UJ’s Prof Alex Broadbent book launch reflects on Medicine and Philosophy

Philosophy of Medicine asks two central questions about medicine: what is it, and what should we think of it? Philosophy of medicine itself has evolved in response to developments in the philosophy of science, especially with regard to epistemology, positioning it to make contributions that are medically useful.

Book Launch

This was certainly the case at the Auckland Park Kingsway Campus on Thursday evening, 23 May 2019, when UJ’s Prof Alex Broadbent laid bare his experiences and research on taking stock of philosophy of medicine’s present place in the landscape and its potential to illuminate a wide range of areas, from public health to policy.

Prof Broadbent carved out some new territory in the field, by taking a broad view of medicine as something existing in different forms, in different times and places. “I argue that any adequate understanding of medicine must say something about what medicine is, given this apparent variety of actual practices that are either claimed to be or regarded as medical,” he said.

“I argue that, while the goal of medicine is to cure, its track record in this regard is patchy at best. This gives rise to the question of why medicine has persisted despite being so commonly ineffective. I contend that this persistence shows that the business of medicine – the practice of a core medical competence – cannot be cure, even if that is the goal. Instead, what doctors provide is understanding and prediction, or at least engagement with the project of understanding health and disease.”

The audience of students, scientists and academics, also included members of the UJ’s Philosophy Department. Prof Broadbent is Executive Dean of the Faculty of Humanities at UJ, founding Director of the African Centre for Epistemology and Philosophy of Science, and Professor of Philosophy.

Prof Broadbent then applied this position to medical dissidence and decolonisation of medicine. “Medical dissidence occurs when traditions co-exist with a more dominant tradition and reject parts of it. Homeopathy is the paradigm case. I advocate a much more tolerant stance between disputants about alternative medicine, arguing that the reason for different views (also extending to topics such as vaccination) is that all of our medical evidence reaches us through testimony, and trust then becomes king-maker as to which medical evidence you accept,” explained Prof Broadbent.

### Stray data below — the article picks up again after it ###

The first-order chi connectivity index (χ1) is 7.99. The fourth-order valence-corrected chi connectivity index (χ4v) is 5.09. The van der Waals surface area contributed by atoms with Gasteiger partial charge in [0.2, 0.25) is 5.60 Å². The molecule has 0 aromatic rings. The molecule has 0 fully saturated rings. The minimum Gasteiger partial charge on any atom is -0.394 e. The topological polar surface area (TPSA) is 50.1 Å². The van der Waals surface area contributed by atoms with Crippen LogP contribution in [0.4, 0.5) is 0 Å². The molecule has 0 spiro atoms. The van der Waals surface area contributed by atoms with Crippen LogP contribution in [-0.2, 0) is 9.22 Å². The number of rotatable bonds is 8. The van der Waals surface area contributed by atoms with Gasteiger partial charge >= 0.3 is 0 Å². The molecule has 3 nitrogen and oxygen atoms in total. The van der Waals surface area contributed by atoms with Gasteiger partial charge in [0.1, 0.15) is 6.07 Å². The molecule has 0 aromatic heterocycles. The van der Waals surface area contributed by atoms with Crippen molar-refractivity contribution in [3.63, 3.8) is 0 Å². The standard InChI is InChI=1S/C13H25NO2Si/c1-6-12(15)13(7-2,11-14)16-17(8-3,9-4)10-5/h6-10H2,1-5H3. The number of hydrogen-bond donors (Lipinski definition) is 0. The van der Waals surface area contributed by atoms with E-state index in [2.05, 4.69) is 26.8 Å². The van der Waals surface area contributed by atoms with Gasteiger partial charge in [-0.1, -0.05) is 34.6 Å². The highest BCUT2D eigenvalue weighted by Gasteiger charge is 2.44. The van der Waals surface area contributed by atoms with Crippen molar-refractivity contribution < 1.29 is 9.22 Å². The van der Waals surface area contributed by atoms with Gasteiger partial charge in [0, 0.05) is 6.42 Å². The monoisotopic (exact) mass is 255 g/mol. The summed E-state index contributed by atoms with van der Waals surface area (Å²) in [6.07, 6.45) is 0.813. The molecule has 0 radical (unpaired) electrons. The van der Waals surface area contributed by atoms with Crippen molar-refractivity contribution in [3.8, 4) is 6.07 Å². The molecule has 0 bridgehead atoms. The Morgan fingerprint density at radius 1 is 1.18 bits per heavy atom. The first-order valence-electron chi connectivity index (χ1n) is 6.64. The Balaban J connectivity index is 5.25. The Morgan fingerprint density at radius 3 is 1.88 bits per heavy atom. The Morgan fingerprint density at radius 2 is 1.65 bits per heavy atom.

In closing, Prof Broadbent advocated something a little more critical than “dialogue” between traditions. He invited a critical attitude. The approach must be humble, and mainstream medicine must concede that it may well have something to learn from, e.g., African Medicine. He said decolonisation must fundamentally consist in the adoption of a critical mindset, one that rejected political colonisation, and that goes on to reject epistemic colonisation. “This critical mindset demands that African, Chinese, Indian and other traditions take the inevitable confrontation with mainstream medicine seriously, and seriously consider whether their various interventions and strategies are effective, just as they ask mainstream medicine to take these interventions and strategies seriously.”

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